This past week, the FDA approved the first generic version of pioglitazone (Actos) for the treatment of T2DM.
As I had anticipated, the FDA News Release mentioned the concern that the current version of pioglitazone (Actos brand) has been associated with some nasty side effects, including an increased risk of heart problems, and risk of bladder cancer: “The drug has a Boxed Warning to emphasize that pioglitazone may cause or worsen heart failure, particularly in certain patient populations. Careful monitoring of patients when starting the drug or increasing the dose is recommended. The product label also notes that the use of pioglitazone for more than one year may be associated with an increased risk of bladder cancer.”
But you’d never know about the bladder cancer risk from the generic manufacturer’s press release. The same day as the FDA press release, Mylan Inc announced their immediate launch of Generic Actoplus Met® Tablets and Generic Actos® Tablets. But if you were to believe the press release, the side effect profile isn’t the same: In their discussion of side effects of pioglitazone, they indicate pio “can cause or exacerbate congestive heart failure in some patients and therefore patients should be monitored for signs and symptoms of heart failure. Patients with symptomatic heart failure should not take this medication.”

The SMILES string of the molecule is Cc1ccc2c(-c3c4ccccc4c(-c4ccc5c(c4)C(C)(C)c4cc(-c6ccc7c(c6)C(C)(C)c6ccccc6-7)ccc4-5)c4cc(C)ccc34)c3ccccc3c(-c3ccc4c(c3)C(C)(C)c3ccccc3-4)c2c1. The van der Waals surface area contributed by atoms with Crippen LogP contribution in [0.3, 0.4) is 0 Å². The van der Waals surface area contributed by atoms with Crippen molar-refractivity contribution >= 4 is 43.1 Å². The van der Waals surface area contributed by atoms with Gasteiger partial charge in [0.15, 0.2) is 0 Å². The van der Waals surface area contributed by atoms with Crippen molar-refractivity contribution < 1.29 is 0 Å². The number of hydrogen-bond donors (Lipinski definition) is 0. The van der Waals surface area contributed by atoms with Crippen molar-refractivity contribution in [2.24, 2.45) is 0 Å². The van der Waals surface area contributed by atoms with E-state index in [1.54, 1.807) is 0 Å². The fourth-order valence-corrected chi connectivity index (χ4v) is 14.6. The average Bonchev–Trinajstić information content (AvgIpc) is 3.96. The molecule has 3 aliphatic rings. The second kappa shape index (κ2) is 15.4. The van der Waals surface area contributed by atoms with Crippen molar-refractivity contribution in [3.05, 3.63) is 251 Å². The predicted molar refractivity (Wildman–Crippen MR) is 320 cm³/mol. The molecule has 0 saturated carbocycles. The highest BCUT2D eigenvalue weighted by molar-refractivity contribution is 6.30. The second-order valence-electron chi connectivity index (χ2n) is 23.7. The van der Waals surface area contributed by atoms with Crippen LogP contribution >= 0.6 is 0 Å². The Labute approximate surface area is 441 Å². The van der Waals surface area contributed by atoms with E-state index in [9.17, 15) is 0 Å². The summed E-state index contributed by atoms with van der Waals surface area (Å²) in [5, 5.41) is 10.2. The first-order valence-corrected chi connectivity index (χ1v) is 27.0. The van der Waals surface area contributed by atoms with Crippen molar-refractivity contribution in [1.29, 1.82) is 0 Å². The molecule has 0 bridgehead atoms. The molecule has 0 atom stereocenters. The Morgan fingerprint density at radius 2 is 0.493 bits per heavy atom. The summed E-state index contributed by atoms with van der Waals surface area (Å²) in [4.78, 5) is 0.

Nothing about bladder cancer. That’s despite the FDA issuing myriad reports about Actos/pioglitazone, recently recommending that “healthcare professionals should not use pioglitazone in patients with active bladder cancer, [and] use pioglitazone with caution in patients with a prior history of bladder cancer.” Patients are advised to “Contact their healthcare professional if they experience any sign of blood in the urine or a red color in the urine or other symptoms such as new or worsening urinary urgency or pain on urination since starting pioglitazone, as these may be due to bladder cancer.”
The precise wording of the generic drugs’ label isn’t clear, as only the brand-name Actos label is currently on-line at the FDA’s website.
But the August 17th approval letter sent from the FDA to Mylan is online, and states that the content of the labeling must be “identical in content to the approved labeling (including the package insert, and any patient package insert and/or Medication Guide that may be required).” So the label for Mylan’s generic pioglitazone will have to mention the bladder cancer risk.
I guess that it’s just their press flacks who didn’t think it’s important enough to mention.
Published On: August 21, 2012